Moving is one of the most stressful life events and it certainly takes its toll on many people, so imagine how stressful it must be for our pets. But it doesn't need to be that way, there are plenty of things we can do to ensure our moves run as smoothly as possible for both us and our pets.
Pets become very attached to their surroundings and territory so it's important that they are given plenty of support when moving. Here are some of our top tips on a stress-free move for pets.
The do's of moving with pets
In the lead up to the move, make sure you're giving your pet lots of reassurance. They'll probably be feeling quite unsettled at all of the belongings in the house being packed away, and with how busy you are getting everything ready. Make sure you dedicate a few periods throughout the day to play with them and reassure them.
In the few weeks prior to the move, try to keep their routine as consistent as possible. If you usually take them on two walks per day and feed them at specific times, stick to this schedule.
Around a week or so before the move, make sure you get a new ID tag that you'll be able to add to their collar on the day of the move.
Leave all of their toys and belongings out until the day of the move so they have plenty of familiar things around them.
Set aside one room of the house which they can stay in on the day of the move. There will be lots of people around moving boxes and furniture out of the house so ensure that you empty one room and let them stay in there.
If you aren't able to stick to their regular schedule on the big move day, have a friend or family member come over to sit with them and make sure they get their regular walk and feeds.
Leave a spare box which you can pile all of your pet's things into, and keep the box with you so they can have all their things as soon as you arrive at the new house.
When you arrive at the new home, make settling your pet a priority. Only give them access to one room at first. Get out all of their toys and bed and stay with them for half an hour to an hour while they settle in. If they're crate trained, you can put them in the crate after an hour while you go and help unpack.
Once all the movers have gone, you can safely let them explore their new surroundings. Let them have a good sniff around their new home, and then take them for a walk in their new neighborhood.
Once you're all settled in, make sure you update their new details with your pet insurance company, the vet and their microchip details.
Don't place your pet in daycare during the day of the move. Keep them with you so they don't feel abandoned. They will already sense that something huge is going on because of the big build-up in the days prior to the move.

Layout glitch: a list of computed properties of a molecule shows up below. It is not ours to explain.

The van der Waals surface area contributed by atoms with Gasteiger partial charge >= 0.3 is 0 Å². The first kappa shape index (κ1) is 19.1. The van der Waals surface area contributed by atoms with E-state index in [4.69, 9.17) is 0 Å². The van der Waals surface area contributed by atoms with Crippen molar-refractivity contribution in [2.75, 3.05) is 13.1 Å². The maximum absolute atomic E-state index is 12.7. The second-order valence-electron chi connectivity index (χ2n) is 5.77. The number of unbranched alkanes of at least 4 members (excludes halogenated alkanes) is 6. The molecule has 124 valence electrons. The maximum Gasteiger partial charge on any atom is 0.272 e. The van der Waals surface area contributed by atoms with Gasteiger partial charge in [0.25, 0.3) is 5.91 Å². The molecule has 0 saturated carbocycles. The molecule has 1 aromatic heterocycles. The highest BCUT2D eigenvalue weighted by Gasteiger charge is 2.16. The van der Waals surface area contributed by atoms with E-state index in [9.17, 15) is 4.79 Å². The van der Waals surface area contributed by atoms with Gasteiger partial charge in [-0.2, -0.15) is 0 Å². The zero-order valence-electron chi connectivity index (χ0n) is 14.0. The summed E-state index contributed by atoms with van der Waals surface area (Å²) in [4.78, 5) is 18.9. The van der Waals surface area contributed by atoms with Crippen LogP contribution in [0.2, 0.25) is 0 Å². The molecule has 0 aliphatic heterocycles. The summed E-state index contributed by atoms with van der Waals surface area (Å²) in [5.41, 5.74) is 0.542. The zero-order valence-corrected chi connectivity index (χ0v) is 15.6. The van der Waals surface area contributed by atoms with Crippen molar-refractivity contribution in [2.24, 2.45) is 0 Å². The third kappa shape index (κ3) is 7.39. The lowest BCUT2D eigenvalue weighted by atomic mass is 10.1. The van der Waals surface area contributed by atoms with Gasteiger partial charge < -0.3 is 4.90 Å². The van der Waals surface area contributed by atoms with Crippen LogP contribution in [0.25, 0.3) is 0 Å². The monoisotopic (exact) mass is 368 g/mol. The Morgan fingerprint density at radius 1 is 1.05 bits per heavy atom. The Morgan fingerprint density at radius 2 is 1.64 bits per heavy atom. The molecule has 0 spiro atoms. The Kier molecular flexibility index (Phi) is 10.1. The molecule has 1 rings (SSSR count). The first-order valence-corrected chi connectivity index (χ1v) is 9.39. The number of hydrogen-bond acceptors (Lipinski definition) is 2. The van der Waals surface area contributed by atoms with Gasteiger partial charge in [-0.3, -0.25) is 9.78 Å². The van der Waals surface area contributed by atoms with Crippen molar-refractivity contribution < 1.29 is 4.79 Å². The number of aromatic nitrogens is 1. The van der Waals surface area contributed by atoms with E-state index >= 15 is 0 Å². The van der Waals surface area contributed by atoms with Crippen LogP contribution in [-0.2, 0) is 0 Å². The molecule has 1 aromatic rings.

Don't feed your pet just before the car journey to your new house, especially if it's a long one. Your pet will likely already be feeling nervous, even if you've done everything you can to relieve their nerves, so the last thing you want to deal with is your pet getting sick on the way to your brand new home.
Don't give your pet new toys until they're fully settled in. There are already enough new things for them to get used to.
Don't add any extra stress to the house moving period, like grooming or taking a bath. If your furry friend doesn't enjoy these things, wait until after you're all settled in your new home.
When you reach the new house, don't let them explore the back garden until you have checked that it's fully secure.
Don't leave your pet on their own for long periods of time in their new surroundings. If you need to leave them alone on the day of the move, make sure you check up on them every hour.
Don't punish them for any accidents or destructive behaviors that arise from the move. They'll likely feel quite anxious for the first few days in their new home, and might not know where to go, to use the toilet.
Don't wash your animals' bedding for the first couple of weeks in your new home so that they have the familiar smell of their old home.
Don't change the routine which they are used to. Even if you've got lots of boxes to unpack at your new home, take a half an hour break at the time which you would normally take your dog out, for consistency.
When you take them for their first walk, don't take them off-leash. They'll be in an unfamiliar environment and if they run off too far they won't know their surroundings well enough to get back home.
Count on consistency
Moving with a dog can be just as stressful for them as it can be for you, so it's important to follow these simple dos and don'ts to make the move as easy as possible for them.
Always keep his belongings and toys with him, right up until the last minute before you leave your old home behind, in the car with him on the way to your new home and in your new home so that he feels safe and can settle in quickly.
Try to stay as consistent as possible with routines, and avoid any other large lifestyle changes for the first few months. By doing this, you'll ensure that your dog remains happy, and he will be much less likely to regress in any of his training or good habits.
Thomas Woods is the creator of Perfect Dog Breeds, a website he set up to share his knowledge of training and raising dogs. He is a member of the Association of Professional Dog Trainers and studied dog welfare and behavior.
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